Be the hand that loves and the word that guides
National campaign for promoting non-violent disciplining of children
Every parent strives to provide their child with the best opportunities for development, care, support and protection while they are growing up. With the development of society, the challenges of modern life, but also with new knowledge, parents are getting chances and opportunities to improve their approaches to raising their children.
During the last 15 years, we have witnessed a significant change in the attitude of parents regarding which disciplinary practices yield results when it comes to forming desirable child behaviours. Today, over 90 per cent of parents agree that violent disciplining is not good for the child. The experience from professional practice and research also confirms its harmfulness. Corporal or psychological punishment harms and humiliates the child, develops mistrust and insecurity, and undesirable behaviours are often repeated. Because the authority built on fear and violence generates fear and violence that the child transfers into relationships with others, often throughout their entire life.
However, almost half (45 per cent) of children aged 1 to 14 still experience corporal and psychological punishment. Such disciplining methods are most often used with small children who start receiving corporal punishment already at the age of 2 to 3.
Today, we know for sure that there are non-violent alternatives that are more effective and many parents in Serbia are already using them. We encourage all other parents to stop, think, and take a brave new step. Listening to and understanding the child's needs and adopting non-violent parenting practices is the best way to be a positive example for your child for establishing boundaries that are based on understanding, patience, consistency and respect.
GUIDE FOR PARENTS - COUNT TO 5
1 - Provide
It is important to understand the child, their way of thinking and their needs, and for the child to know that we are always there as reliable support. When we create such a relationship of trust, the child will understand and accept the boundaries with much greater ease and adopt the rules as their own and not something imposed on them.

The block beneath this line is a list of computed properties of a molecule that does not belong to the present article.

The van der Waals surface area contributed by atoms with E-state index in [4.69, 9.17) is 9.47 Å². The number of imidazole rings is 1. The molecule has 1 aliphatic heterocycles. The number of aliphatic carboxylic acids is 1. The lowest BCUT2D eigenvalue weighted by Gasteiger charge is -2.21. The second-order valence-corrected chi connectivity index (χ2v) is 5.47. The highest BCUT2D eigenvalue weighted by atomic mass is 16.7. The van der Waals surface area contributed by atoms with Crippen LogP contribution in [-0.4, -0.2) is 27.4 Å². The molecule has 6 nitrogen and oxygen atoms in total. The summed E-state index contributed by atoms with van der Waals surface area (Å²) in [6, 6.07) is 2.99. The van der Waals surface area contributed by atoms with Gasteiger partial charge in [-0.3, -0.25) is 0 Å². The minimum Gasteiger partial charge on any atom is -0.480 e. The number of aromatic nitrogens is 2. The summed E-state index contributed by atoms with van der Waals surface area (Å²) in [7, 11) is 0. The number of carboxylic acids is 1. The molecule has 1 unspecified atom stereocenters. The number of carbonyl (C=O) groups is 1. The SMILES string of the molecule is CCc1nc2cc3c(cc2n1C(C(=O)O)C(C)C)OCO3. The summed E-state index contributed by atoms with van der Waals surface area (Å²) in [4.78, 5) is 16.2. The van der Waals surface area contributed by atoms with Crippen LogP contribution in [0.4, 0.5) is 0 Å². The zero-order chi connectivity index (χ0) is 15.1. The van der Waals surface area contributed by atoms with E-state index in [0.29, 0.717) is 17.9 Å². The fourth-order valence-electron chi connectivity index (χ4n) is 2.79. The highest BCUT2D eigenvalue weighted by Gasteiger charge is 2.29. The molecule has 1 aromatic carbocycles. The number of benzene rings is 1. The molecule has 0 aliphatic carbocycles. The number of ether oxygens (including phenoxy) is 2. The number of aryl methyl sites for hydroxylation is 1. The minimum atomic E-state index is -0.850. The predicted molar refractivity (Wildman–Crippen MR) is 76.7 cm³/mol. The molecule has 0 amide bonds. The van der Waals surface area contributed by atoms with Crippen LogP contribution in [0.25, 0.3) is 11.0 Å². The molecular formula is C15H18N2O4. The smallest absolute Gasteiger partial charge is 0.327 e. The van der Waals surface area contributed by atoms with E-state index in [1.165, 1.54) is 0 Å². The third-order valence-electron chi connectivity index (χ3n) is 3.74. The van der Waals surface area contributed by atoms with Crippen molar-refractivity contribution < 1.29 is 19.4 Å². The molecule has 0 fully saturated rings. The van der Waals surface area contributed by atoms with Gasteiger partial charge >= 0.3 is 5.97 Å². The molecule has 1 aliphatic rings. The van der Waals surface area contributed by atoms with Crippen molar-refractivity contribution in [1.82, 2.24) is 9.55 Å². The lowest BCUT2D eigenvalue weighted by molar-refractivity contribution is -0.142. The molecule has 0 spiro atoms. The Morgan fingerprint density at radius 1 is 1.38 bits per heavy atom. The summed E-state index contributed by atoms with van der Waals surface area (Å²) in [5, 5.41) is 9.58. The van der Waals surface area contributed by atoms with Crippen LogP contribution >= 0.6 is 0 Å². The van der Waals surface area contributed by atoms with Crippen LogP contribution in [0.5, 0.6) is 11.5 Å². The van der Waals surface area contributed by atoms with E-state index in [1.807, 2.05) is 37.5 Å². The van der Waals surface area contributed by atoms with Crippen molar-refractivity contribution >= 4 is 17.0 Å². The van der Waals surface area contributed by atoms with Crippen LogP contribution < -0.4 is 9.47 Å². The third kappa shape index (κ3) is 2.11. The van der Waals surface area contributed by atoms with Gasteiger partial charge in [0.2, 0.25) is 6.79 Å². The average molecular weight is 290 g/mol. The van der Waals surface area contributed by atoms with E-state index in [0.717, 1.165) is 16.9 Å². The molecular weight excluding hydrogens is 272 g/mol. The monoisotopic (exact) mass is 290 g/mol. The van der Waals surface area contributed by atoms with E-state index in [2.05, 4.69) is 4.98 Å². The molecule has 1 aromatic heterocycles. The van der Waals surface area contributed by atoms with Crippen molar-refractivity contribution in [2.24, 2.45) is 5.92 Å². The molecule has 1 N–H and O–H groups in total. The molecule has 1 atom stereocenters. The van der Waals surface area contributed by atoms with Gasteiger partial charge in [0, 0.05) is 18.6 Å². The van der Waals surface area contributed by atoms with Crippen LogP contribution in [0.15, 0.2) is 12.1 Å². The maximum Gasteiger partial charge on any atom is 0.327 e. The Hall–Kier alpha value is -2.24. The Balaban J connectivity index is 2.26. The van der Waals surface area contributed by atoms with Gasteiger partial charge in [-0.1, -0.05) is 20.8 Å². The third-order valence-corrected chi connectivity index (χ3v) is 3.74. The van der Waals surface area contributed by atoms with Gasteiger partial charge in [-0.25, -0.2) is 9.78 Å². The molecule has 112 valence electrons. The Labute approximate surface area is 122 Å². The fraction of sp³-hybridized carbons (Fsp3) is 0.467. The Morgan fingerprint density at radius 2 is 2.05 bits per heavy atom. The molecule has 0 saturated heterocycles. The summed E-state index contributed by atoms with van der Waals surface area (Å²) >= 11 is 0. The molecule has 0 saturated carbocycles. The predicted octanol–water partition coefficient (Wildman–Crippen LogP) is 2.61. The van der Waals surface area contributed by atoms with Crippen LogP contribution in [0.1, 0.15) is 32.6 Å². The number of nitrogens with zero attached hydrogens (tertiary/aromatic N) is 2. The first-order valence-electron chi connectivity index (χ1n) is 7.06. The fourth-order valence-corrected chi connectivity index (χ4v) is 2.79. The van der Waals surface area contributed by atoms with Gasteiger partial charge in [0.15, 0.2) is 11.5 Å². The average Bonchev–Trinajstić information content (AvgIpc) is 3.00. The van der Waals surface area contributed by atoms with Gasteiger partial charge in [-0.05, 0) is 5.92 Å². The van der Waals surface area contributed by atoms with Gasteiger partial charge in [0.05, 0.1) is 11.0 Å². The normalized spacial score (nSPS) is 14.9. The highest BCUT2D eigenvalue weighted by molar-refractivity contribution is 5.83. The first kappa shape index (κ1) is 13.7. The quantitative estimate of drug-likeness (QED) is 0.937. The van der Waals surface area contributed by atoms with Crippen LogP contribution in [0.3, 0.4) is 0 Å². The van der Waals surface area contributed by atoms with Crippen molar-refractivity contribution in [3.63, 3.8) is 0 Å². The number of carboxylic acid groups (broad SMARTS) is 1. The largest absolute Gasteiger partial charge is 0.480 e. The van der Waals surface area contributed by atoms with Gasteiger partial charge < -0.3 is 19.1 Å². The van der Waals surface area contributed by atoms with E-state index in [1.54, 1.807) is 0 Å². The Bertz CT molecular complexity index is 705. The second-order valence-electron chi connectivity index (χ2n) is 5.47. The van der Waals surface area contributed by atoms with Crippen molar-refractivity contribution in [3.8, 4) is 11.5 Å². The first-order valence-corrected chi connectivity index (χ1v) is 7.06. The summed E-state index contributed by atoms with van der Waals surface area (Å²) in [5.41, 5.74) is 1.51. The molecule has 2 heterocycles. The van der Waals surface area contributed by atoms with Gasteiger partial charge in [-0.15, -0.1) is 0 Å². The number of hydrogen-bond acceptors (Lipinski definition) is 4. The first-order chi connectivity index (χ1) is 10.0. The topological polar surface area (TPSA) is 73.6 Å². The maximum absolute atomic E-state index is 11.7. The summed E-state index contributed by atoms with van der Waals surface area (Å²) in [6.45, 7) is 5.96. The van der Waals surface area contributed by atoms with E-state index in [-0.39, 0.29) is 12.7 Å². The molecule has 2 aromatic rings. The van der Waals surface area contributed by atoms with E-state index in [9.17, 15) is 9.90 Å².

2 - Reconsider
We adopt parenting methods even before we become parents, and this is the foundation that we all start from. In the meantime, we and the world around us are changing, and together with our children, we are facing new and different challenges, and that is why it is important to constantly re-assess how our parenting methods affect our child’s well-being and to improve ourselves as parents while raising our children.
3 - Avoid
As a child develops and learns to manage their feelings, it is common for them to sometimes show resistance, disagreement, and a tendency to defy the rules. Violent disciplining of such behaviours harms the child and the parent-child relationship.
4 - Apply
There are a number of methods that can help us focus, calm or change the child’s behaviour in a way that will be better and more beneficial for both the child and our relationship. Non-violent and constructive solutions are possible and are the best alternative to harmful disciplining.
5 - Seek help
A parent knows their child better than anyone and does what’s best for the child. That is precisely why it is very important to always look for as much quality information, advice and support as possible, because parenting is an important and responsible role, but it is also a job that you have to learn how to do.
Children with disabilities
Disciplining is an integral part of parenting and growing up of every child. When a child has a developmental or physical disability or a health problem, the parenting challenges parents face can be more demanding. Consistency and patience and the family as a team – those are the key strengths in ensuring care for the child, re-assessing, changing and improving parenting practices.
The period of adolescence has its own challenges. As the child grows and changes, the parenting practices of parents also gradually change and “grow”. On that path, it is equally important to understand what adolescents need from their parents, to be aware of the most common parental mistakes, and to be ready to apply the educational strategies that are the most age-appropriate.